HC Deb 12 April 1808 vol 11 cc54-5
The Chancellor of the Exchequer,

after narrating the proceedings of both houses, relative to the former bills on this subject, stated, that as the house seemed to be of opinion generally, that the condition of the Curates of this country was such as required amelioration, he should now move for leave to bring in a Bill for that purpose. He should propose that, in most cases, those gentlemen should have a salary equal to one-fifth of that of the beneficed clergyman; but that, in no case, it should exceed 250l. per annum. With respect to the apportionment of those salaries to curates which were to be below that maximum, he confessed, that he had rather that the mandate should have been peremptory on the bishops, than that they should have an option; but he found, upon inquiry, that the majority of the most weighty opinions was in favour of the proposition for giving a discretionary power to the bishops, fie had therefore conceded to the weight of those opinions, and given such a discretion in the bill. If the measure should meet the approbation of his right hon. friend (Mr. Foster), he believed a similar bill would be brought in for Ireland. In the present bill, he had to inform the house that he had also made a provision similar to that which had been lately made by a right hon. friend of his, namely, a provision for the residence of the clergy. He concluded with moving, "That leave be given to bring in a bill for making more effectual provision for the maintenance of Stipendiary Curates, and for their residence on their cures."

Lord Porchester

reprobated in strong terms the principle and real object of this bill, the most unconstitutional that was ever submitted to the consideration of parliament. He was astonished that the right hon. mover should think of persevering in such a measure, after being thrice defeated in his attempt at carrying it into a law. It was not with the amelioration which it proposed in the condition of the subordinate clergy, nor with the alledged purpose of enforcing the residence of clergymen in their respective parishes, that he had any inclination to find fault. His hostility was directed against the monstrous and unconstitutional power which it gave to the bishops over the rectors in their respective dioceses, a power which subjected the property of every rector to be invaded or mulcted, without any proof of improper conduct, merely at the caprice or whim of his bishop. The noble lord concluded by observing, that he feared the right hon. mover was in this measure the organ of a secret influence behind the altar, as formidable and as designing as that which was now ascertained to exist behind the throne. Its object was to introduce into the church establishment a system of rigorous puritanism, the unfailing source of unconquerable bigotry and rancorous persecution.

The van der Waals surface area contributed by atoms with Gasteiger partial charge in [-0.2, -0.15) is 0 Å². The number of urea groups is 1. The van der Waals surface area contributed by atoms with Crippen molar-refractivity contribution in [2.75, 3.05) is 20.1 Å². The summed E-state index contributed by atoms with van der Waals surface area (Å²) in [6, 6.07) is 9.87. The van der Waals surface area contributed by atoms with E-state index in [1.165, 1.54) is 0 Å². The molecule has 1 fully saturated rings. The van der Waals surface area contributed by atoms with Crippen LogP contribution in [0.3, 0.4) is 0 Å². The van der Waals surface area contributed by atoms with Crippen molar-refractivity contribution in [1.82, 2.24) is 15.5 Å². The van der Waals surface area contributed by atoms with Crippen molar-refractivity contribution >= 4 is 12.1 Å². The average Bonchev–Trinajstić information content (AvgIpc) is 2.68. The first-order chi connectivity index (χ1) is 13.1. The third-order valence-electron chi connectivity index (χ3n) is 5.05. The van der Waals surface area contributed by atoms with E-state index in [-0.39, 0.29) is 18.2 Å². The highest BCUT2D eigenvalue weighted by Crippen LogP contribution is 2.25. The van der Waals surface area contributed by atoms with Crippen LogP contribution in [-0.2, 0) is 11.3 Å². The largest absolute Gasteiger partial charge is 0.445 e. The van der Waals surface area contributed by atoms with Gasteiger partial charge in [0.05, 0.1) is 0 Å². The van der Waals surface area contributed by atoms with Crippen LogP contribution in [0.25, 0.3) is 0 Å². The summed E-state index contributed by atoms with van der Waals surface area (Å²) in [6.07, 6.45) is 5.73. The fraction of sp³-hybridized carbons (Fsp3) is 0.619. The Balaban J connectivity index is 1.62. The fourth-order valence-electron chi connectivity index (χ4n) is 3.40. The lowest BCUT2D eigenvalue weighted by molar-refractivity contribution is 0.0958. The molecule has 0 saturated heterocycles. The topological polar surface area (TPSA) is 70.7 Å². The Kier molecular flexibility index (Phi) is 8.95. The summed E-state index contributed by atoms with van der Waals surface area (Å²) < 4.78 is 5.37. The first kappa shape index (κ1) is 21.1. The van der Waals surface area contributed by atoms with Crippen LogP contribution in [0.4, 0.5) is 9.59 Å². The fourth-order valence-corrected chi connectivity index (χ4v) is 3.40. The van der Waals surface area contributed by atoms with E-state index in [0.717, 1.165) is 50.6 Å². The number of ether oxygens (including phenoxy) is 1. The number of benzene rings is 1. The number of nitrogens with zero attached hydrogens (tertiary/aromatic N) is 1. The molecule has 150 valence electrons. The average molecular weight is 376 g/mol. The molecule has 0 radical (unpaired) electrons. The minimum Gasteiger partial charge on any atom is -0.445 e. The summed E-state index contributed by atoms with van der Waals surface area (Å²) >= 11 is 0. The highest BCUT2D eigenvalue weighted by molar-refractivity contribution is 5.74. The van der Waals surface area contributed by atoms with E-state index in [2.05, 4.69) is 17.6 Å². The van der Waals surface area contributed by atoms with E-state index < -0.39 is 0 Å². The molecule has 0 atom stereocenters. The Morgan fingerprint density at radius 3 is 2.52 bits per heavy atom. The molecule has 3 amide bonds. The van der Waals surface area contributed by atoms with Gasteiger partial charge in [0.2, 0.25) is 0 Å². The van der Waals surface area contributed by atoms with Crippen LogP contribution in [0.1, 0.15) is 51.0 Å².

Mr. Babington

defended the bill, as calculated to produce two desirable effects, namely, an increase of comfort, to the active curate, and the advantage of a resident, clergyman to the parish.

Mr. Creevey

coincided with his noble friend, and declared his determination to oppose the bill in every stage. He designated it, if operative, as an act of plunder on the property of the rector, and if inefficient, one carried under false pretences through the legislature.

Sir Ralph Milbanke

thought, injustice, that a liberal compensation should be made to the curate, proportioned to the duties performed, and to the receipts of the living. Where they amounted to 500l. per annum, he thought 100l. a year but a fair allowance.

Dr. Laurence

considered the bill as an innovation, and said he would take another opportunity of stating his objections fully on this subject.

The Chancellor of the Exchequer

replied to the objections advanced against the measure, and enforced the necessity of going into a committee, when the opposers of the bill would have an opportunity of submitting their various amendments and modifications.—After some brief observations from Mr. Tierney and Mr. Windham, leave was granted to bring in the Bill, under an implied undertaking that its principle was to be fully discussed on the committal of it.